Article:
With Tidus’ encouragement, Yuna’s guardians and the Aeons actually challenge Yevon. Take that in for a moment – the game’s final battle is a group of people fighting against God himself. After weakening Sin, Yuna performs the Sending, a ritual dance to send the spirits of the fallen through to the Farplane (Heaven). This Sending, due to it’s size and power, causes a chain reaction, releasing all of the Fayth (spirits) from Spira (Earth). All of these memories of those that have passed from Sin start dissipating and moving on to the Farplane, one of which is clearly depicted as none other than Tidus, Yuna’s guardian and new found love. Up to this point in the game, Tidus has helped Yuna grow so much, he has supported her no matter what the odds were against them, and because of this, the two fell deeply in love with each other. Tidus knew he was going to be sent to the Farplane upon Yuna performing her Final Sending, but in order to keep her vigilance to fight Sin, he kept this to himself. As the team realizes that Tidus is disappearing, Yuna is in total denial. She can do nothing as she watches him turn into energy and embrace his destiny.
The feelings really hit at 1:39 when the piano starts.
This is where I find the beauty and meaning in games. I played Final Fantasy X in the summer of 2007 and unfortunately, my father passed away in the spring of 2008. I had just finished my shift at work when I got a call from my mom saying that my dad’s health took a turn for the worst and he wasn’t going to make it through the night. I had my friend drive me to the hospital and my dad had been mostly unresponsive until I got there. My whole family was there trying to talk to him and say their goodbyes, and when I showed up he managed to move his eyes a little bit to show that he felt me hold his hand and heard me say my goodbye to him and that I loved him. That was the last time I saw my dad. He looked nothing like the man who raised me. The man who had a strong will, a deep voice, and a great laugh. He taught me to have a thicker skin, he pushed me to be a better person, and he always wanted the best for me. And here he was, lying in the hospital bed with tubes in his nose and mouth, his face sunken in, his eyes barely open, and ragged breathing. I watched my dad leave this world and all I could think about was this scene from Final Fantasy X. How I was powerless, like Yuna, in the face of destiny to stop him from leaving. How my dad was like Tidus saying “I’m sorry I couldn’t take you to see Zanarkand” (a promise he made to Yuna at the beginning of the game.). Despite his body giving out, I believe that my dad was conscious inside his head, scared…or maybe at peace, and thinking “I’m sorry that I couldn’t show you more of the world, my son.” Then he was gone. He accepted his fate and left us, much like Tidus leaping off of the airship to join the rest of his friends and family in the Farplane.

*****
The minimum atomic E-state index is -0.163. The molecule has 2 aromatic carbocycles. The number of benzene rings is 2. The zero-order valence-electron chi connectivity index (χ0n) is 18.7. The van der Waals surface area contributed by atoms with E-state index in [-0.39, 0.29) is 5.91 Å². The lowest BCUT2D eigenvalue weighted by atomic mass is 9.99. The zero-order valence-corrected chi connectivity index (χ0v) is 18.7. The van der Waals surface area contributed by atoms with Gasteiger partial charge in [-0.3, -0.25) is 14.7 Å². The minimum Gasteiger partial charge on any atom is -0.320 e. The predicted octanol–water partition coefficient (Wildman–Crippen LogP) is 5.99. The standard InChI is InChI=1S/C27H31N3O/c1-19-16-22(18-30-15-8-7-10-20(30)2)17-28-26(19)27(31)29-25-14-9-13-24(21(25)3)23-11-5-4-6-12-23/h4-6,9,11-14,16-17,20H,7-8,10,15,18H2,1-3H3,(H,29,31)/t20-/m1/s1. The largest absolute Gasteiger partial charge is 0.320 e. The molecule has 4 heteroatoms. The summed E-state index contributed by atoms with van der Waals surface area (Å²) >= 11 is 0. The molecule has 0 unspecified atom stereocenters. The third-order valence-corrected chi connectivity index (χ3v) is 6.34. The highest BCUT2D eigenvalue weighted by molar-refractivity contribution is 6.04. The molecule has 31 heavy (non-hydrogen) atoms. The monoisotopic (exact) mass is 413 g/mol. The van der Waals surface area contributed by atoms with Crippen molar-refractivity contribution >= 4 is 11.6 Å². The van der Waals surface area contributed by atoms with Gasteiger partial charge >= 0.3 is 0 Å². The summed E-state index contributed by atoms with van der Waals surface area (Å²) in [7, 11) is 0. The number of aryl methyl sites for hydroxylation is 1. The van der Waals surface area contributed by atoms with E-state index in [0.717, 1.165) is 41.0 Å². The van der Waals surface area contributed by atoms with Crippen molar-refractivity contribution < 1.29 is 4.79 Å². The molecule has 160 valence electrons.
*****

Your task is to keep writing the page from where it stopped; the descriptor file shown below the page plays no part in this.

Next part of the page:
I must have listened to the song that plays during this scene in the game for at least 3 months after my dad passed because it was so vivid in my heart and mind. All I could do was cry and think about how much I miss him and how powerless I was, because no one can stop death. That’s one downside to being a heavy gamer – sometimes you can get a little delusional about living forever. To this day, this scene makes me cry because it’s so beautiful to me. Beautiful, yet painful because I can’t help but think of the night my dad left us. Hopefully in reading this, you can see why some people have a deeper appreciation for games past the superficial idea of “it’s a time passer!” Games have evolved from bouncing a digital ball between two paddles to deep, involved stories that cross boundaries and push people to think outside of their own worlds. I also hope that if you have a narrow view of what video games are, perhaps this can help you think of them as something else: art.
Thanks for reading!